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Strong rand dents industrial shares on JSE

Oct 10 2016 14:38
David van Rooyen

Johannesburg - Share prices on the JSE were again a victim of the strong rand on Monday morning with the Industrial index, which includes most of the major dual-listed shares, the biggest loser.

The indices and share prices however showed only modest movement and the intraday graphs showed an upward trend towards midday.

The rand firmed against the dollar on Friday after US employment growth unexpectedly slowed, cooling bets on a December rate hike by the Federal Reserve that could drain capital away from emerging markets. The local currency maintained stronger levels on Monday and traded 0.63% firmer at R13.77 to a dollar.

Asian markets were stronger on Monday, on hopes that Donald Trump's presidential aspirations have taken a nosedive amid a scandal over comments he made about women, and another poor showing in the second presidential debate. Markets are more confident with Hillary Clinton as a potential president as she is more likely to maintain the status quo.

European shares were again pushed lower by Deutsche Bank’s woes while airline shares took a beating after KLM Air France announced weaker profits after Easy Jet’s profit warning last week.

By midday on Monday the All-share index was 0.19% lower at 51 563 points, while the Top 40 index traded 0.22% softer at 45 014 points.

The Industrial index was 0.34% softer after losing more than 0.5% in earlier trade, while the Resources index, which includes the big dual-listed companies, traded 0.18% higher. The Gold index was virtually unchanged after the gold price climbed more than 0.5% on the back of a weaker dollar.

Financial shares were lower, pushed down by concerns about the banking sector in Europe where Deutsche Bank’s share price fell 2.8%, with traders expressing disappointment at a lack of progress in the company's battle against a US demand for up to $14bn over alleged miss-selling of home loan securities. Deutsche Bank shares remain down by around 50% so far in 2016.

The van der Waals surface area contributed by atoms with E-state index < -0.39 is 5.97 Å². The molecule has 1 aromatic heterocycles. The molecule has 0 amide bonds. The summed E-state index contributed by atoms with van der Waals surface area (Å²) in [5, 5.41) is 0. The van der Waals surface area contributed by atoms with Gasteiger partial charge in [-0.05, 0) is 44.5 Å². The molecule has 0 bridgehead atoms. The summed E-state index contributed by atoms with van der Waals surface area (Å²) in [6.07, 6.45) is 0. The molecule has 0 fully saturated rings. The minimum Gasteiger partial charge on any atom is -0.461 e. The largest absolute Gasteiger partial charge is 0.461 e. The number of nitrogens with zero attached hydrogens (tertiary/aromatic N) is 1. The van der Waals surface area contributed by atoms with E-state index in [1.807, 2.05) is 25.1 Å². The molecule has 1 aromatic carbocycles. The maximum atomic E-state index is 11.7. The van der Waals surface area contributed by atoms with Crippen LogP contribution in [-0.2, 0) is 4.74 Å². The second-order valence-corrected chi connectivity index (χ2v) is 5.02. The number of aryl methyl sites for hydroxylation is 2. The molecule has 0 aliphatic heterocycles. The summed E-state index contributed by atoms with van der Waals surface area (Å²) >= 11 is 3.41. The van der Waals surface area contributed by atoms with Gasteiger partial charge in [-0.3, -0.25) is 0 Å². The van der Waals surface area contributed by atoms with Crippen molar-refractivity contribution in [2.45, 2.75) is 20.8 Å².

Local financial shares are also hampered by low confidence levels in the financial sector, which has fallen to its lowest level in almost seven years, led by steep declines in confidence in investment banking and life insurance.

The EY Financial Sector Confidence Index, based on a survey conducted and processed by the Bureau of Economic Research at Stellenbosch University, fell to 49 index points in the third quarter from 59 index points previously. The last time confidence in the sector fell below 50 index points was between the fourth quarter of 2008 and the second quarter of 2009.  

Standard Bank [JSE:SBK] traded 0.72% lower, but Old Mutual ]JSE:OML] was 0.20% firmer at R35.32. Coronation [JSE:CML] continued its strong run and lifted 1.62% to R75.20. The share price gained more than 9% over the past 90 days.

The rand is expected to remain relatively strong, hampering rand hedge shares after the weaker-than-expected jobs data in the US on Friday.   

“On balance, the employment report for September suggests that the US labour market continues to expand at a reasonable pace, but it is not reflecting outright vibrancy,” Stanlib’s chief economist Kevin Lings said. This will again make the outcome of the Federal Reserve’s next Open Market Committee uncertain.

Among the big rand hedges Naspers [JSE:NPN] lost 0.58% to R2 328.72 and British American Tobacco [JSE:BTI] was 0.59% softer at R835.80. Steinhoff [JSE:SHF], which is also listed in Frankfurt, traded 0.05% higher at R76.09.

In the resources sector, BHP Billiton [JSE:BIL] lifted 0.45% to R213.74 and Anglo American [JSE:AGL] was 0.05% higher at R176.63. Anglo American Platinum [JSE:AMS] gained 0.30% to R344.63.

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